Two weeks ago, Rodney Alexander surprised everyone when he abruptly resigned from the United States Congress. Well, almost everyone. In announcing his resignation, Alexander claimed that he was frustrated by gridlock, implying that Congress’s ban on earmarks (which was first and most vocally supported by his fellow Republicans) made it practically impossible for him to secure funding for projects back home. And at first, the national political media seemed to take him for his word. Chris Cillizza of The Washington Post, for example, suggested that Alexander’s reasons for retiring may presage a larger trend of lawmakers leaving Congress because of frustrations over ineffectiveness.

But that, as it turns out, was just a smokescreen. Alexander, after all, was Louisiana’s most senior member of Congress; he was a member of the powerful Appropriations Committee, and he was in no jeopardy of losing his incumbency to a challenger. At 66, Alexander could have easily served another five terms, all the while steadily increasing his seniority and influence.

It’d be easy enough if Alexander simply said he was resigning from public life, but less than 24 hours after he announced his resignation from Congress, Louisiana Governor Bobby Jindal announced that Alexander would become his next Secretary of Veteran Affairs, a position that may pay less than Congress but provides Alexander with an exponentially larger state pension plan than he would have otherwise received. And before Alexander’s new job had even been announced, State Senator Neil Riser launched his campaign website and began actively seeking donations.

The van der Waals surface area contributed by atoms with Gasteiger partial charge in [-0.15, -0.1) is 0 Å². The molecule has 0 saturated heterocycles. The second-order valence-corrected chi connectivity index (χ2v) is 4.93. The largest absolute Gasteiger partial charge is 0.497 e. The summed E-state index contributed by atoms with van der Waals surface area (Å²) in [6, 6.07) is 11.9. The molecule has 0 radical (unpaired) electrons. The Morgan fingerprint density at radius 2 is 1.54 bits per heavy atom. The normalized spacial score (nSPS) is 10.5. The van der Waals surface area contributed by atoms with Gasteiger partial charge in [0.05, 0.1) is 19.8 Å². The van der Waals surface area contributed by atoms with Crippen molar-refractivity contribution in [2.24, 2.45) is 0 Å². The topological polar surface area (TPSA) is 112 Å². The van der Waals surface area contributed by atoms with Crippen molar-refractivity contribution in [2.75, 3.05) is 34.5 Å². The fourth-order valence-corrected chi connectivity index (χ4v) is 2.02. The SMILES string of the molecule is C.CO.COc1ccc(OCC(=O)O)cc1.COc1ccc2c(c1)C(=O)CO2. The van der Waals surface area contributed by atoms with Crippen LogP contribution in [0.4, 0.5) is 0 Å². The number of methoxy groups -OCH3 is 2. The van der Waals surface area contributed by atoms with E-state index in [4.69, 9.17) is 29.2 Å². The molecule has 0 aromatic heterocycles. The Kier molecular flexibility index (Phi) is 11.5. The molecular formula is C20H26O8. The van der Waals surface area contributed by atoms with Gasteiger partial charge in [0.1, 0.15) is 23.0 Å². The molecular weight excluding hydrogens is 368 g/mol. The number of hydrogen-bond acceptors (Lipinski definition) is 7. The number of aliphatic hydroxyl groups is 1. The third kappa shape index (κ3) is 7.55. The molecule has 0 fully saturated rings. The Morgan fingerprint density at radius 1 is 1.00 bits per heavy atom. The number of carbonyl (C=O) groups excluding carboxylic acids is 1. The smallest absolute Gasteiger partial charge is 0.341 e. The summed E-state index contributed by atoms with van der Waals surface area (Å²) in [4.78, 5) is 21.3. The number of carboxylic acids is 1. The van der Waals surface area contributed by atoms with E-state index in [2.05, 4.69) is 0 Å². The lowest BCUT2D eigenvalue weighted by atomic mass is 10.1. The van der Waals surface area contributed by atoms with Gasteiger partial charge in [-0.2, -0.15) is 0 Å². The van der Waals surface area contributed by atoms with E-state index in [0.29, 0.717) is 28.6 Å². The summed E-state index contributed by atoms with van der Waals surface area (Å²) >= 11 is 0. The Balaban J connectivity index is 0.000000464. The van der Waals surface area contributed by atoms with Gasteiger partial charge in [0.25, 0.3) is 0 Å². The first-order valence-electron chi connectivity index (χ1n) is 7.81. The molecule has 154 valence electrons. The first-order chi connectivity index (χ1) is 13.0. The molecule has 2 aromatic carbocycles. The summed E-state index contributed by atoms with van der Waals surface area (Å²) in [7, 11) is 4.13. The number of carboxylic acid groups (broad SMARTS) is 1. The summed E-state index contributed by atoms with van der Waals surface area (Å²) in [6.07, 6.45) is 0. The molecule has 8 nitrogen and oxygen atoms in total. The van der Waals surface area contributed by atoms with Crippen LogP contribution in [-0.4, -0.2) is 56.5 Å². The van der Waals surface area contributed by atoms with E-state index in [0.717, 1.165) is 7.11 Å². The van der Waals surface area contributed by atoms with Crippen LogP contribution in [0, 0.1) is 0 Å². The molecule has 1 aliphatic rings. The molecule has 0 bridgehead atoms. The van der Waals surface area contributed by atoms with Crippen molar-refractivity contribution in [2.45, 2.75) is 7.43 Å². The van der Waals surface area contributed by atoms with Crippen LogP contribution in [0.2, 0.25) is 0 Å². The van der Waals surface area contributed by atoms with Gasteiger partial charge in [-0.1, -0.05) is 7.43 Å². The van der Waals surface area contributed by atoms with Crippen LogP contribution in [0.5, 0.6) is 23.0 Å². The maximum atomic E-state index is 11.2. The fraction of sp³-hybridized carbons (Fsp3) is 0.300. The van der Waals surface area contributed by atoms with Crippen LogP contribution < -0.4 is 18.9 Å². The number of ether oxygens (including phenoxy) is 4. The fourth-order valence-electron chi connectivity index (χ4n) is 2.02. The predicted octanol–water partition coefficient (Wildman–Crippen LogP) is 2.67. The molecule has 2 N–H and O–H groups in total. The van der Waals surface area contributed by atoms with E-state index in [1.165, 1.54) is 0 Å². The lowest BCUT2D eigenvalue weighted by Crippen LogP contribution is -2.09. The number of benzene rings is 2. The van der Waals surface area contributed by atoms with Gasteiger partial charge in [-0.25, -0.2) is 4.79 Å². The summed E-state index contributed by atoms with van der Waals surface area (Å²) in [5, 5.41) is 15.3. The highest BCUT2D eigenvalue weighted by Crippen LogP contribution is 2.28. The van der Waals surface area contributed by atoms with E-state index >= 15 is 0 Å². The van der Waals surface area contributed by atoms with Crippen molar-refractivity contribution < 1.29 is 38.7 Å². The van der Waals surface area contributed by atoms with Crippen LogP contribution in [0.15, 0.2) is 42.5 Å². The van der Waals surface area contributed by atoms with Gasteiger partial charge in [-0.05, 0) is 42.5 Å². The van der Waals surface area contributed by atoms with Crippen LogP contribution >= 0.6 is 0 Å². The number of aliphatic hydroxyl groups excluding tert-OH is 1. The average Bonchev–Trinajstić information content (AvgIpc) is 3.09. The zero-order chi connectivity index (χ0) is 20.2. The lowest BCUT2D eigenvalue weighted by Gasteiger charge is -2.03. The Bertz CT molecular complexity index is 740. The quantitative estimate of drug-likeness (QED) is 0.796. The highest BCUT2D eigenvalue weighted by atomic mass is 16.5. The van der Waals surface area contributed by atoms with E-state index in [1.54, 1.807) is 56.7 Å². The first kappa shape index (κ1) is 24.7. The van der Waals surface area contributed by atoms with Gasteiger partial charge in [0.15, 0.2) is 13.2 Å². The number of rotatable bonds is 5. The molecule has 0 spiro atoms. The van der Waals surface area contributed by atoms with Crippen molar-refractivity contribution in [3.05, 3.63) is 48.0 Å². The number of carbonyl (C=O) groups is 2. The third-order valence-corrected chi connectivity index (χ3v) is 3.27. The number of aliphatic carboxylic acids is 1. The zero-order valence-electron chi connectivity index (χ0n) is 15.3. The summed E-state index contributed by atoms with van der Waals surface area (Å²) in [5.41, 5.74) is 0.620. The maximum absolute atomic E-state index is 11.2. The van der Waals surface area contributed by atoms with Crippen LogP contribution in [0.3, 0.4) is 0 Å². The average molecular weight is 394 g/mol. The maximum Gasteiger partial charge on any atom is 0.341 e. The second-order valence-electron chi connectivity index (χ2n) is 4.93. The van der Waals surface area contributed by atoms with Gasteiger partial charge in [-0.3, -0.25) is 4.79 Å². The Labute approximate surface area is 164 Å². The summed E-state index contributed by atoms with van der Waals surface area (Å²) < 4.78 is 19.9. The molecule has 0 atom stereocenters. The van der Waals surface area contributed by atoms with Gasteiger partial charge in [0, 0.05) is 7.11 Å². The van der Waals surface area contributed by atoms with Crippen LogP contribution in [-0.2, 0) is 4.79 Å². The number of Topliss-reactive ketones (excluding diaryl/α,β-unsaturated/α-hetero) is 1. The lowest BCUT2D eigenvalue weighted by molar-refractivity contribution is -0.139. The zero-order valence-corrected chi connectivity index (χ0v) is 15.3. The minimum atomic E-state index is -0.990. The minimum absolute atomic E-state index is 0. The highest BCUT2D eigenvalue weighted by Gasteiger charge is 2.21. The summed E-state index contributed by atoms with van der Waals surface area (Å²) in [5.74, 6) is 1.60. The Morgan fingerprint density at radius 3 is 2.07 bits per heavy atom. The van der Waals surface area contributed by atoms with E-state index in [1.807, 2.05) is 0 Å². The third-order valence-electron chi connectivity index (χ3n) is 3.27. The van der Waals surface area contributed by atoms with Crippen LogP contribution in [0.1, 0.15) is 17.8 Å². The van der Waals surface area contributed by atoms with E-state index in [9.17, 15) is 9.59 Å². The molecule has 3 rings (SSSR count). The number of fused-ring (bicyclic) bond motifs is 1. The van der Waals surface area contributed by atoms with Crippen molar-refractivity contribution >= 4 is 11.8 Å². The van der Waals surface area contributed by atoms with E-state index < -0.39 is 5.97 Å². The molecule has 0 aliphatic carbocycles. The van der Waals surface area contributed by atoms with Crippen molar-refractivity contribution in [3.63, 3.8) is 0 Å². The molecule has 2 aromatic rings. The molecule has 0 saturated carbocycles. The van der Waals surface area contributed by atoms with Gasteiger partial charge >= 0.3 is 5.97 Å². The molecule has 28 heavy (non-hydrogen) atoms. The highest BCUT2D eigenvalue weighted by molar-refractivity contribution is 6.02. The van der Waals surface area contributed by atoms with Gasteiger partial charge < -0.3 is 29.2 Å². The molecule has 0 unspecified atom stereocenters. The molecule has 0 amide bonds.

Tellingly, in announcing Rodney Alexander’s appointment, Governor Bobby Jindal said (bold mine), “Rodney has graciously agreed to step down from his seat in Congress in order to serve, and I know that he will do an incredible job as Secretary of Veterans Affairs.” As both The Town Talk and LSU Professor Bob Mann have noted, Jindal, perhaps unwittingly, revealed that Congressman Alexander’s resignation was likely an agreement that he struck with the Governor’s office.

It may seem Machiavellian and even a little conspiratorial, but it’s actually pretty straightforward (and this is Louisiana, after all). Despite his seniority and despite his incumbency, Rodney Alexander wasn’t going to run for re-election in 2014, and Republican insiders knew this. They also knew: If Alexander finished out his term, his replacement would be on the same ballot as incumbent US Senator Mary Landrieu. And although Landrieu’s elections have always been close, she maintains a formidable get-out-the-vote operation and robust support (even among Republicans) in the fifth Congressional district, something that would have obviously benefitted a down-ticket Democratic Congressional candidate.

That’s the fix. And it seems to have been overlooked by many in the media. Rodney Alexander didn’t resign from Congress because he had finally been offered his dream job. He agreed to leave early, to forgo the remainder of his term, in exchange for a cushy job in the Jindal cabinet and an even better pension plan, and with the hope that a Republican could hold onto the seat and run for re-election on the same ticket as Senator Landrieu.

I’ve read some Republicans suggest that, even if Alexander and Jindal did, in fact, collude to “rig” this election, they should not be faulted, as if their purely political exploitation of the democratic process is somehow sophisticated. And we should be clear: While everything about this may be completely legal (Alexander suddenly retiring, Jindal immediately hiring him, and State Senator Neil Riser launching his campaign, all within the span of hours), it’s still manifestly corrupt and unethical. It doesn’t pass “the smell test,” as they say.